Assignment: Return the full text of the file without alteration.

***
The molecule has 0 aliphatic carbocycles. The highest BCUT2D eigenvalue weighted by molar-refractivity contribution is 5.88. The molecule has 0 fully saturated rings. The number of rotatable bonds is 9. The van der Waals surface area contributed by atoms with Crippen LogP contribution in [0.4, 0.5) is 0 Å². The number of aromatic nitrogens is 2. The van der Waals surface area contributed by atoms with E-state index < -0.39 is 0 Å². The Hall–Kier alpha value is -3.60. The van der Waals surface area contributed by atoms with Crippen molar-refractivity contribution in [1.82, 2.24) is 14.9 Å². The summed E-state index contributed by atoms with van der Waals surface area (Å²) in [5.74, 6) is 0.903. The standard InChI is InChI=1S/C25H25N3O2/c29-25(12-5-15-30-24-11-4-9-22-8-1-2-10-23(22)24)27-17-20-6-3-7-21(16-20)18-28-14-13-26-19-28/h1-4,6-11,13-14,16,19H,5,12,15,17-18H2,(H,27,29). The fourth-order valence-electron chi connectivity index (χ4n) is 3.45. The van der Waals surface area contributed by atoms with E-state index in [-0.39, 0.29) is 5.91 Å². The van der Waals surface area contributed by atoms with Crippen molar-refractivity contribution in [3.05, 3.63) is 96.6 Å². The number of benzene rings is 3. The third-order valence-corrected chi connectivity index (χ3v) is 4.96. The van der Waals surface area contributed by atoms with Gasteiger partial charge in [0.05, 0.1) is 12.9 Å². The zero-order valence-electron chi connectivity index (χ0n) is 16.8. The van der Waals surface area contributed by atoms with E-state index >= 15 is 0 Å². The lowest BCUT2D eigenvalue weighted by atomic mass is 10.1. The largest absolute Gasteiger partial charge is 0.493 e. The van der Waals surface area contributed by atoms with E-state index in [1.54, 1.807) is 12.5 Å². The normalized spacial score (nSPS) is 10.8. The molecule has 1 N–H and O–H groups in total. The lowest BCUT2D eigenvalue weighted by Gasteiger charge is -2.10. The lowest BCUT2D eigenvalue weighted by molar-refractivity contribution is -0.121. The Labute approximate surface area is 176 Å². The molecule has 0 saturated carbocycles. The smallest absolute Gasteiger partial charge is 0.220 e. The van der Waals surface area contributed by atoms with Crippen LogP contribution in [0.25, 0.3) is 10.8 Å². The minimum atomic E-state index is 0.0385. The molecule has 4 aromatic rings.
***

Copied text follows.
The molecule has 0 aliphatic carbocycles. The highest BCUT2D eigenvalue weighted by molar-refractivity contribution is 5.88. The molecule has 0 fully saturated rings. The number of rotatable bonds is 9. The van der Waals surface area contributed by atoms with Crippen LogP contribution in [0.4, 0.5) is 0 Å². The number of aromatic nitrogens is 2. The van der Waals surface area contributed by atoms with E-state index < -0.39 is 0 Å². The Hall–Kier alpha value is -3.60. The van der Waals surface area contributed by atoms with Crippen molar-refractivity contribution in [1.82, 2.24) is 14.9 Å². The summed E-state index contributed by atoms with van der Waals surface area (Å²) in [5.74, 6) is 0.903. The standard InChI is InChI=1S/C25H25N3O2/c29-25(12-5-15-30-24-11-4-9-22-8-1-2-10-23(22)24)27-17-20-6-3-7-21(16-20)18-28-14-13-26-19-28/h1-4,6-11,13-14,16,19H,5,12,15,17-18H2,(H,27,29). The fourth-order valence-electron chi connectivity index (χ4n) is 3.45. The van der Waals surface area contributed by atoms with E-state index in [-0.39, 0.29) is 5.91 Å². The van der Waals surface area contributed by atoms with Crippen molar-refractivity contribution in [3.05, 3.63) is 96.6 Å². The number of benzene rings is 3. The third-order valence-corrected chi connectivity index (χ3v) is 4.96. The van der Waals surface area contributed by atoms with Gasteiger partial charge in [0.05, 0.1) is 12.9 Å². The zero-order valence-electron chi connectivity index (χ0n) is 16.8. The van der Waals surface area contributed by atoms with E-state index >= 15 is 0 Å². The lowest BCUT2D eigenvalue weighted by atomic mass is 10.1. The largest absolute Gasteiger partial charge is 0.493 e. The van der Waals surface area contributed by atoms with E-state index in [1.54, 1.807) is 12.5 Å². The normalized spacial score (nSPS) is 10.8. The molecule has 1 N–H and O–H groups in total. The lowest BCUT2D eigenvalue weighted by Gasteiger charge is -2.10. The lowest BCUT2D eigenvalue weighted by molar-refractivity contribution is -0.121. The Labute approximate surface area is 176 Å². The molecule has 0 saturated carbocycles. The smallest absolute Gasteiger partial charge is 0.220 e. The van der Waals surface area contributed by atoms with Crippen LogP contribution in [0.25, 0.3) is 10.8 Å². The minimum atomic E-state index is 0.0385. The molecule has 4 aromatic rings.